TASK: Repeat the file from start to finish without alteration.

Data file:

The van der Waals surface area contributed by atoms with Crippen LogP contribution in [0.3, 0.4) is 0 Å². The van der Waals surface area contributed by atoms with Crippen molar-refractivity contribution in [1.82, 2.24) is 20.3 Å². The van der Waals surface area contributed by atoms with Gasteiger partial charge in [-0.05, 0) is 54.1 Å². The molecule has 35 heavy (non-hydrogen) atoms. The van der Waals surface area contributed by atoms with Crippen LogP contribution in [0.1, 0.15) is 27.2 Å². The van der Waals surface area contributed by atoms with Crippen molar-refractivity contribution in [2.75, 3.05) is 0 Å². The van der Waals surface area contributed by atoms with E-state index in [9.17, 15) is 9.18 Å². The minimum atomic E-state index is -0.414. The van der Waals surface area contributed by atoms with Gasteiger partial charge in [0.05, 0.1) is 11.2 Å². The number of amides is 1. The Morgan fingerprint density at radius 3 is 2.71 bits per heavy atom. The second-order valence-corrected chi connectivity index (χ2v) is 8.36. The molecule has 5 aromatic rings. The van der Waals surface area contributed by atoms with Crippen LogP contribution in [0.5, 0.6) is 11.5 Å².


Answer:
The van der Waals surface area contributed by atoms with Crippen LogP contribution in [0.3, 0.4) is 0 Å². The van der Waals surface area contributed by atoms with Crippen molar-refractivity contribution in [1.82, 2.24) is 20.3 Å². The van der Waals surface area contributed by atoms with Gasteiger partial charge in [-0.05, 0) is 54.1 Å². The molecule has 35 heavy (non-hydrogen) atoms. The van der Waals surface area contributed by atoms with Crippen LogP contribution in [0.1, 0.15) is 27.2 Å². The van der Waals surface area contributed by atoms with Crippen molar-refractivity contribution in [2.75, 3.05) is 0 Å². The van der Waals surface area contributed by atoms with E-state index in [9.17, 15) is 9.18 Å². The minimum atomic E-state index is -0.414. The van der Waals surface area contributed by atoms with Gasteiger partial charge in [0.05, 0.1) is 11.2 Å². The number of amides is 1. The Morgan fingerprint density at radius 3 is 2.71 bits per heavy atom. The second-order valence-corrected chi connectivity index (χ2v) is 8.36. The molecule has 5 aromatic rings. The van der Waals surface area contributed by atoms with Crippen LogP contribution in [0.5, 0.6) is 11.5 Å².